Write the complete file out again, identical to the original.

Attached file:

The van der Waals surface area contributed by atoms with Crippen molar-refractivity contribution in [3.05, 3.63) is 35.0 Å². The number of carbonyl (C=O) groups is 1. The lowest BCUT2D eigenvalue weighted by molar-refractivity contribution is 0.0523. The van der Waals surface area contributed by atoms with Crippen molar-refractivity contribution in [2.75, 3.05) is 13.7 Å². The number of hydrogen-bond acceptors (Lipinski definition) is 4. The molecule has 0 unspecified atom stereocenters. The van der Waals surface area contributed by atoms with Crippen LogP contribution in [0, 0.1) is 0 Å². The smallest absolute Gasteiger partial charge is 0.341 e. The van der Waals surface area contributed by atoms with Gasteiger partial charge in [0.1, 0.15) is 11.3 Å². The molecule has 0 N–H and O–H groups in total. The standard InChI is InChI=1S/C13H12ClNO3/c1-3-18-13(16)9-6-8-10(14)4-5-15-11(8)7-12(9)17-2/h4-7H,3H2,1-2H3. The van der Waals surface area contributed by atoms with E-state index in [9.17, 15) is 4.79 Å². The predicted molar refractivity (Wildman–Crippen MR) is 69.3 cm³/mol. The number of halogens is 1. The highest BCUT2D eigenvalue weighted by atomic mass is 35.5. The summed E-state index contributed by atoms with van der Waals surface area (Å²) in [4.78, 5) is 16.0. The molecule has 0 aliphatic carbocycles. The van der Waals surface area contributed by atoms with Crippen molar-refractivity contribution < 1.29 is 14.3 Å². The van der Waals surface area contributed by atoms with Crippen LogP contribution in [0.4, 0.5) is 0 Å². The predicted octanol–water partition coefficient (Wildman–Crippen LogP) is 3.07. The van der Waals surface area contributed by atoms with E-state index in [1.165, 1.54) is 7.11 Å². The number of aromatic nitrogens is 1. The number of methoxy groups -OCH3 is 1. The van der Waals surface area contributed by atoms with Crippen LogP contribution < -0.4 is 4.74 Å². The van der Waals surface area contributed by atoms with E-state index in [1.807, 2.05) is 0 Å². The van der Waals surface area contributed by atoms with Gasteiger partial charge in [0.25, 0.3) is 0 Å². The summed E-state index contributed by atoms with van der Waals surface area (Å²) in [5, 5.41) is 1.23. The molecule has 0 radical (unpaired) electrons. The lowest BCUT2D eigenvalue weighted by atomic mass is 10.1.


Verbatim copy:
The van der Waals surface area contributed by atoms with Crippen molar-refractivity contribution in [3.05, 3.63) is 35.0 Å². The number of carbonyl (C=O) groups is 1. The lowest BCUT2D eigenvalue weighted by molar-refractivity contribution is 0.0523. The van der Waals surface area contributed by atoms with Crippen molar-refractivity contribution in [2.75, 3.05) is 13.7 Å². The number of hydrogen-bond acceptors (Lipinski definition) is 4. The molecule has 0 unspecified atom stereocenters. The van der Waals surface area contributed by atoms with Crippen LogP contribution in [0, 0.1) is 0 Å². The smallest absolute Gasteiger partial charge is 0.341 e. The van der Waals surface area contributed by atoms with Gasteiger partial charge in [0.1, 0.15) is 11.3 Å². The molecule has 0 N–H and O–H groups in total. The standard InChI is InChI=1S/C13H12ClNO3/c1-3-18-13(16)9-6-8-10(14)4-5-15-11(8)7-12(9)17-2/h4-7H,3H2,1-2H3. The van der Waals surface area contributed by atoms with E-state index in [9.17, 15) is 4.79 Å². The predicted molar refractivity (Wildman–Crippen MR) is 69.3 cm³/mol. The number of halogens is 1. The highest BCUT2D eigenvalue weighted by atomic mass is 35.5. The summed E-state index contributed by atoms with van der Waals surface area (Å²) in [4.78, 5) is 16.0. The molecule has 0 aliphatic carbocycles. The van der Waals surface area contributed by atoms with Crippen molar-refractivity contribution < 1.29 is 14.3 Å². The van der Waals surface area contributed by atoms with Crippen LogP contribution in [0.4, 0.5) is 0 Å². The predicted octanol–water partition coefficient (Wildman–Crippen LogP) is 3.07. The van der Waals surface area contributed by atoms with E-state index in [1.165, 1.54) is 7.11 Å². The number of aromatic nitrogens is 1. The number of methoxy groups -OCH3 is 1. The van der Waals surface area contributed by atoms with Crippen LogP contribution < -0.4 is 4.74 Å². The van der Waals surface area contributed by atoms with E-state index in [1.807, 2.05) is 0 Å². The van der Waals surface area contributed by atoms with Gasteiger partial charge in [0.25, 0.3) is 0 Å². The summed E-state index contributed by atoms with van der Waals surface area (Å²) in [5, 5.41) is 1.23. The molecule has 0 radical (unpaired) electrons. The lowest BCUT2D eigenvalue weighted by atomic mass is 10.1.